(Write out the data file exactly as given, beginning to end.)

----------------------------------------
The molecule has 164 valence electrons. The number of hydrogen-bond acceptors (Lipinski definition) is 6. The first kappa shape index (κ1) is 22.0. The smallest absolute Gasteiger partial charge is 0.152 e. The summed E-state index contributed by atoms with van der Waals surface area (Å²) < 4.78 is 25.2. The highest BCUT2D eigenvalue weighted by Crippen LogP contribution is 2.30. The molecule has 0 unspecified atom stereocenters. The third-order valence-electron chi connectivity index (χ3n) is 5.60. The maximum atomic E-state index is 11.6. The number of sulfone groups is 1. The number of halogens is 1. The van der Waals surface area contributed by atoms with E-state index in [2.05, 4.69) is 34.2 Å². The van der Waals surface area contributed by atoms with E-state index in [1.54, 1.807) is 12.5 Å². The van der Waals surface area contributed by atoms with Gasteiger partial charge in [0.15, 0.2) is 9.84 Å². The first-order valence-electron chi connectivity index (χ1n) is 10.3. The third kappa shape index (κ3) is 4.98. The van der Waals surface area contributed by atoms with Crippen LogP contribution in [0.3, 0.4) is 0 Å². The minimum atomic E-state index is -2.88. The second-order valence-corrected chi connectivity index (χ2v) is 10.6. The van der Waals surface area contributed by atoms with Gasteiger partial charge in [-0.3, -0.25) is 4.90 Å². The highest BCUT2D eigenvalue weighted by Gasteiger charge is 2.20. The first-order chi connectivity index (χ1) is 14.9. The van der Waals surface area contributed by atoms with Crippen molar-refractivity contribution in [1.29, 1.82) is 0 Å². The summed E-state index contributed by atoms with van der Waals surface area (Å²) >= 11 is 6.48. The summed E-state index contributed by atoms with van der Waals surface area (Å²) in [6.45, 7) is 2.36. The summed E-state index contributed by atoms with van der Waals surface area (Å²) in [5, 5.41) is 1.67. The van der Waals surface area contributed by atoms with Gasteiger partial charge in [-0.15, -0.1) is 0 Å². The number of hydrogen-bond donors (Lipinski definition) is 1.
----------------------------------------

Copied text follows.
The molecule has 164 valence electrons. The number of hydrogen-bond acceptors (Lipinski definition) is 6. The first kappa shape index (κ1) is 22.0. The smallest absolute Gasteiger partial charge is 0.152 e. The summed E-state index contributed by atoms with van der Waals surface area (Å²) < 4.78 is 25.2. The highest BCUT2D eigenvalue weighted by Crippen LogP contribution is 2.30. The molecule has 0 unspecified atom stereocenters. The third-order valence-electron chi connectivity index (χ3n) is 5.60. The maximum atomic E-state index is 11.6. The number of sulfone groups is 1. The number of halogens is 1. The van der Waals surface area contributed by atoms with E-state index in [2.05, 4.69) is 34.2 Å². The van der Waals surface area contributed by atoms with E-state index in [1.54, 1.807) is 12.5 Å². The van der Waals surface area contributed by atoms with Gasteiger partial charge in [0.15, 0.2) is 9.84 Å². The first-order valence-electron chi connectivity index (χ1n) is 10.3. The third kappa shape index (κ3) is 4.98. The van der Waals surface area contributed by atoms with Crippen LogP contribution in [0.3, 0.4) is 0 Å². The minimum atomic E-state index is -2.88. The second-order valence-corrected chi connectivity index (χ2v) is 10.6. The van der Waals surface area contributed by atoms with Gasteiger partial charge in [-0.3, -0.25) is 4.90 Å². The highest BCUT2D eigenvalue weighted by Gasteiger charge is 2.20. The first-order chi connectivity index (χ1) is 14.9. The van der Waals surface area contributed by atoms with Crippen molar-refractivity contribution in [1.29, 1.82) is 0 Å². The summed E-state index contributed by atoms with van der Waals surface area (Å²) >= 11 is 6.48. The summed E-state index contributed by atoms with van der Waals surface area (Å²) in [6.45, 7) is 2.36. The summed E-state index contributed by atoms with van der Waals surface area (Å²) in [5, 5.41) is 1.67. The van der Waals surface area contributed by atoms with Gasteiger partial charge in [-0.15, -0.1) is 0 Å². The number of hydrogen-bond donors (Lipinski definition) is 1.